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posted by LaminatorX on Thursday May 29 2014, @04:03AM   Printer-friendly
from the Another-one-bites-the-dust dept.

The TrueCrypt website has been changed it now has a big red warning stating "WARNING: Using TrueCrypt is not secure as it may contain unfixed security issues". They recommend using BitLocker for Windows 7/8, FileVault for OS X, or (whatever) for Linux. So, what happened? The TrueCrypt site says:

This page exists only to help migrate existing data encrypted by TrueCrypt. The development of TrueCrypt was ended in 5/2014 after Microsoft terminated support of Windows XP. Windows 8/7/Vista and later offer integrated support for encrypted disks and virtual disk images. Such integrated support is also available on other platforms (click here for more information). You should migrate any data encrypted by TrueCrypt to encrypted disks or virtual disk images supported on your platform.

Did the TrueCrypt devs (or SourceForge?) get a NSL? They are offering a "new" version (7.2), but apparently the signing key has changed and a source code diff seems to indicate a lot of the functionality has been stripped out. What's up?

 
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  • (Score: 5, Interesting) by c0lo on Thursday May 29 2014, @06:26AM

    by c0lo (156) Subscriber Badge on Thursday May 29 2014, @06:26AM (#48590) Journal

    Technicality only: it's not a "Warrant canary" (which, if not updated, means something went wrong) but rather a "scorched-earth trap" (step on it and everything blows, nobody gets nothing, not even the attacker).
    The "warrant canary" is effective because, to send the signal, you just obey an order to do nothing (I suspect, for US, there may be an amendment which protect innocent citizens against forced labor - e.g. work to introduce a backdoor against my will).
    The TrueCrupt crippling is a destructive step that requires an action, there may be some "contempt of court" issues if so.

    In any way, one cannot dismiss a Lavabit 2.0 scenario in progress.

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  • (Score: 5, Interesting) by bradley13 on Thursday May 29 2014, @07:06AM

    by bradley13 (3053) Subscriber Badge on Thursday May 29 2014, @07:06AM (#48604) Homepage Journal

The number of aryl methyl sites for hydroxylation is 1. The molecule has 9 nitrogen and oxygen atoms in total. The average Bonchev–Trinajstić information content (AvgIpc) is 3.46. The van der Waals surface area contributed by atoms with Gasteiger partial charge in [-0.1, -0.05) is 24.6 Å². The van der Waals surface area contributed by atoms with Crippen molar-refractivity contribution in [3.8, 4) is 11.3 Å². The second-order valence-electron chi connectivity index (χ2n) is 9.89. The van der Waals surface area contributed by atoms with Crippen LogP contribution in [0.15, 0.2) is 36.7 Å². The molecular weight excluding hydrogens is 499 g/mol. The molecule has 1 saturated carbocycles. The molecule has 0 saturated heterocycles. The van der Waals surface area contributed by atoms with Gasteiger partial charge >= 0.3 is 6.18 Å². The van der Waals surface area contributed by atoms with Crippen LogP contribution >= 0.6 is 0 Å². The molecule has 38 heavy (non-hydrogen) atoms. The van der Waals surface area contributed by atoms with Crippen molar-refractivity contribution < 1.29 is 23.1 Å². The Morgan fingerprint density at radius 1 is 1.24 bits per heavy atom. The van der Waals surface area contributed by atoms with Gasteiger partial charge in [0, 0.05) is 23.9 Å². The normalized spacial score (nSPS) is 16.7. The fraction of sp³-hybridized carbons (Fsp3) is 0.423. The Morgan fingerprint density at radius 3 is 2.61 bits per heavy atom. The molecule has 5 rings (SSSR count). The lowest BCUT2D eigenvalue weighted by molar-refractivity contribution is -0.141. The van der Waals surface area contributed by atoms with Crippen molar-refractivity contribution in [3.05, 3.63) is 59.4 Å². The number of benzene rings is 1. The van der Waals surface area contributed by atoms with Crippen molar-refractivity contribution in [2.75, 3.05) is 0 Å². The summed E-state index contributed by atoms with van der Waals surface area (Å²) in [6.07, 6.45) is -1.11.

I have to agree - it seems to me that the most likely scenario is LavaBit all over again:

    • The developers got an NSA demanding that they build a backdoor into their software.
    • The only way they can refuse is by ending the project entirely.
    • The nonsense about XP and BitLocker is a fig leaf to mitigate contempt charges.

     

    Truecrypt has been a hugely valuable tool for millions of people. It is cross-platform and it is absolutely easy to use. I've tried other solutions out there, and no other platform independent solution is nearly as good on the usability front - and usability is critical to security applications or else people won't bother with them...

    We need Truecrypt, or an equivalent replacement...

    --
    Everyone is somebody else's weirdo.
    • (Score: 1) by WillR on Thursday May 29 2014, @02:11PM

      by WillR (2012) on Thursday May 29 2014, @02:11PM (#48739)
      My bet is that the NSA (or GCHQ or whoever) demanded TrueCrypt's signing key so they could distribute backdoored versions of TC with valid signatures to their targets.

      There's less likelihood of the backdoor being found by an audit if it's only sent to a few entities, and that fits with other NSA activities that have come to light like intercepting and backdooring some Cisco routers in transit instead of backdooring IOS. So the TrueCrypt devs decided to play along just enough to avoid jail, then burn the key by using it to sign an update with giant flashing red "TrueCrypt is insecure!!!" warnings all over it.
  • (Score: 2) by keplr on Thursday May 29 2014, @04:47PM

    by keplr (2104) on Thursday May 29 2014, @04:47PM (#48828) Journal

    What is stopping the government's secret, already illegal, orders from including the requirement to keep the "canary" in place. They just show up, root your servers, and tell you to act like nothing happened and do NOT take down the canary notice.

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    • (Score: 0) by Anonymous Coward on Thursday May 29 2014, @08:20PM

      by Anonymous Coward on Thursday May 29 2014, @08:20PM (#48906)

      The point of the canary is that if it isn't updated frequently one should assume that something is wrong.